One morning, John, a 52-year-old software designer, wakes up and realises he no longer has to go to work. For several years, he has toiled 70 hour weeks at his London based start-up company. Now his company has gone public and John is worth over £10m.
His dreams have come true, yet, after an initial spending spree, his life seems empty. What now? he asks himself. He doesn’t want to start a new company, but he no longer needs to work at the old. His friends, jealous, are unsympathetic. Instead of enjoying his new wealth flow, John is isolated and plagued by anxiety.
Like many multi-millionaires, John is afflicted with what psychotherapist Stephen Goldbart has identified as “Sudden Wealth Syndrome”. Symptoms include overspending, sleep disorders, guilt, marital breakdown, drug and alcohol abuse.
Most of us imagine our problems would be solved by an injection of cash, yet many recipients just can’t cope. In fact so many are traumatised that 10 years ago Stephen Goldbart and colleague Joan DiFuria founded the Money, Meaning & Choices Institute in California, where sufferers of “Sudden Wealth Syndrome” receive treatment.
Goldbart’s patients are worth between £3m and £36m and range from their mid-twenties to late forties. Like John, most did not grow up in wealthy families, and don’t have a history of dealing and living with money. “All of a sudden, they have more money than their parents ever had and far more than their friends. Getting money sends a shockwave. It is like going to a country you’ve heard about and is supposed to be fantastic. Once you’re there, you find you don’t know the language or what to do with your time,” says Goldbart.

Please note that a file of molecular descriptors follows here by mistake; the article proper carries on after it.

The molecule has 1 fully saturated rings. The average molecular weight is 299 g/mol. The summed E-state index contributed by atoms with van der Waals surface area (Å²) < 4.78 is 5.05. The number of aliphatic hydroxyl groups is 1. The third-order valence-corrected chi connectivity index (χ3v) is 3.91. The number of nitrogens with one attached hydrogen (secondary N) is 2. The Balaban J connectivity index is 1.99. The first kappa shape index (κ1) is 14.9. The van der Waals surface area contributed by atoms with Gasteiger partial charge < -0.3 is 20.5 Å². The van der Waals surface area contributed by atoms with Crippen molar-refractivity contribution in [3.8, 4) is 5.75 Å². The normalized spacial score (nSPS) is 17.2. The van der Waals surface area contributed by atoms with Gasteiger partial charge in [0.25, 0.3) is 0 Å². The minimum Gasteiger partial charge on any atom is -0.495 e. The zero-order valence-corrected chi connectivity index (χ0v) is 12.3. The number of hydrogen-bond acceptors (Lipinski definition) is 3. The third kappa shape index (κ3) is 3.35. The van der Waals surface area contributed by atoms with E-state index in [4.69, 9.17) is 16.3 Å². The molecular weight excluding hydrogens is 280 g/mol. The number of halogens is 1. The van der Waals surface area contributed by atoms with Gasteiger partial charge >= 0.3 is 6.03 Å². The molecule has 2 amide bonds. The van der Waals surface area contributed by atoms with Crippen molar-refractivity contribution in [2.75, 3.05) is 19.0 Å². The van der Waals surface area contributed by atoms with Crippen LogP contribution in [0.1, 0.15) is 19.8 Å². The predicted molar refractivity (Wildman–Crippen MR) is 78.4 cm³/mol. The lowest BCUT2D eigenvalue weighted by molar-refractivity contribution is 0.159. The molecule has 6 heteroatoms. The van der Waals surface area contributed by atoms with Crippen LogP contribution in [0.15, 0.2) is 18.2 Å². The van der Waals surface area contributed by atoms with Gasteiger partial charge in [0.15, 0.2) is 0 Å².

The first reaction, of course, is often to spend, spend, spend. In London, a property tycoon reportedly offered £20m for a house plus £2m for the furnishings. Others have reportedly sent estate agents up to houses not even on the market, to ask the owners to name their price.
“They initially overspend,” says Goldbart, “but once their shopping spree is over, what are they going to do, buy yet another car? Spending is not an endpoint in itself; when they are past that high, an identity crisis sets in.”
Newly wealthy people fail to realise that suddenly coming into money means a change of life and identity. “They have more choices yet do not know what to do with them. They may also feel guilty about having so much. If you are from the middle classes then wealth separates you from your peers and you can get lonely”, says Goldbart.
Karen, who is 50 and recently inherited a substantial sum of money, came to see Goldbart because she was worried about how her friends would react. “I’m excited about my inheritance but afraid to show it, because it might turn off my friends. I fear they might think I’m just a spoiled `poor little rich girl’. I’m also worried how this money will affect my husband”, she says.
Many newly wealthy people discover old friends are quickly replaced by new “friends” who pester them for donations to help fund an artistic endeavour, new business, or help a relative in trouble.
“There is a lot of animosity towards those with money. It’s even worse in Britain where there is less sense of social mobility”, says Goldbart. At the institute, he treats patients in three stages: “First you must recognise you have a problem, second regain control over that problem, and thirdly rebalance your life.”